Coalition for Government Procurement honors Lieberman, Collins

Sens. Joseph Lieberman (I-Conn.) and Susan Collins (R-Maine) never figured hearings and discussions about federal procurement would attract a lot of viewers on C-SPAN, or for that matter, attention from their colleagues.

But the chairman and ranking member of the Homeland Security and Governmental Affairs Committee knew the impact acquisition issues could have in saving money and making the government more efficient.

For their approaches to federal procurement over the last 15 years, Lieberman and Collins today received the highest honor the Coalition for Government Procurement gives out, The Common Sense in Government Procurement Award.

“The senators took a balanced approach to dealing with procurement and one that always tried to get the best value for agencies and citizens,” said Roger Waldron, president of the Coalition for Government Procurement, at the awards ceremony in Washington. “Sens. Lieberman and Collins’ bipartisan efforts demonstrate that achieving the common good need not be a bloodsport in Washington.”


Collins: Procurement ‘critical’ to government operations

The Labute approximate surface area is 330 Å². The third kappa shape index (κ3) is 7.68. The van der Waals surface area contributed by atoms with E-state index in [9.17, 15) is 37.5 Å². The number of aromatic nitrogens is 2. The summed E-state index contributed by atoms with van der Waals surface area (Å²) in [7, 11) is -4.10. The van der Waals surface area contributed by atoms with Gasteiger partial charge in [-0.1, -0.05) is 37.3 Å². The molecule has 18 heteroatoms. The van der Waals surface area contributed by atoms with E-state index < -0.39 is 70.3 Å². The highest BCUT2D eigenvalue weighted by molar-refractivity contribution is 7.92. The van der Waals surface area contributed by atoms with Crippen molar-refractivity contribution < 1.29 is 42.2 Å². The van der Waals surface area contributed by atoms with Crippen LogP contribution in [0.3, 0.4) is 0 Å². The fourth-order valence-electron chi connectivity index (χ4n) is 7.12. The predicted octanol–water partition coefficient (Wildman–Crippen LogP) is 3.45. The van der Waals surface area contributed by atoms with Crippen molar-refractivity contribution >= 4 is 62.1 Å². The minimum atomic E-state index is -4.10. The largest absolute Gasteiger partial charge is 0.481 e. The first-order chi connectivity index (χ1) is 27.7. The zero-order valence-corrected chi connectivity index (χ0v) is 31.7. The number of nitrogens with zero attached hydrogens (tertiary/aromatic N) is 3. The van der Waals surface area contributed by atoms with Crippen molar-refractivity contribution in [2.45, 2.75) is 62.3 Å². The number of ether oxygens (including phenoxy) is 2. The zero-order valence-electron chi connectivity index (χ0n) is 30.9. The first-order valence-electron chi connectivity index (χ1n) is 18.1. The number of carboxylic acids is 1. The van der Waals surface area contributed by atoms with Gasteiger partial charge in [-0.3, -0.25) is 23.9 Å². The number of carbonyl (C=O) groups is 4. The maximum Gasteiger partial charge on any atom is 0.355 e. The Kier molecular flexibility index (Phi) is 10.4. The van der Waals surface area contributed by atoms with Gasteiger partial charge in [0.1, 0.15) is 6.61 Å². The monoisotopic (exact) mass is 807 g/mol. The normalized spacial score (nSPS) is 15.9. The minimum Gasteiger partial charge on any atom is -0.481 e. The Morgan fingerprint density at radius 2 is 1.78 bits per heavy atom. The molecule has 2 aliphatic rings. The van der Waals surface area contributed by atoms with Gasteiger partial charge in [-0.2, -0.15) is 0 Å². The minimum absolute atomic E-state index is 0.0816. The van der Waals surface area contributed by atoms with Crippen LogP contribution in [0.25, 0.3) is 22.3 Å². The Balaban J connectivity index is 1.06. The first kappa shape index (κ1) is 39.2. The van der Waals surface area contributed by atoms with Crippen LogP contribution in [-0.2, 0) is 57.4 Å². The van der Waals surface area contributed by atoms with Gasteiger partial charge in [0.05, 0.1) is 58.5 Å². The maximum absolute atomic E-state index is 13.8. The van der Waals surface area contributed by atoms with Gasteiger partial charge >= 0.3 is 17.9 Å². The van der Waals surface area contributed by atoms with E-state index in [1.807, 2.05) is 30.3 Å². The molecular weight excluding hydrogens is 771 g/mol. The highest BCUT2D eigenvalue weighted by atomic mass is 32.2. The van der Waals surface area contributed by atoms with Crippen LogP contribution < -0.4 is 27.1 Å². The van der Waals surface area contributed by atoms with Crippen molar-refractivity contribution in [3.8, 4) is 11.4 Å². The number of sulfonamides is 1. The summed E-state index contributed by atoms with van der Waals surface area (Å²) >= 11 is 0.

The Coalition for Government Procurement, an industry association, has given out this award only 10 times in its 33-year history. Past winners include former Congressman Pete Hoekstra (R-Mich.), Rep. Tom Davis (R-Va.) and former Vice President Al Gore.

“I’ve been blessed to have Susan Collins as the ranking member,” Lieberman said. “We developed a relationship of trust and total transparency. If we feel the pull of our party on a specific issue, we let the other one know. And that is why this committee has been able to produce legislation.”

Collins said Lieberman was her closest friend on Capitol Hill.

“Federal procurement has long been an area of interest for me,” said Collins, who started her career on Capitol Hill as the lead staff member for Sen. Bill Cohen (R-Maine) in drafting the Competition in Contracting Act in 1984. “Procurement is so critically important to the government’s operations, and yet it’s complex and dynamic.”

Both senators mentioned the importance of ensuring the acquisition workforce has the necessary skills and training to get the best value for the government.

Waldron said CGP was honoring both senators because of their commitment and collaboration to making federal procurement better.


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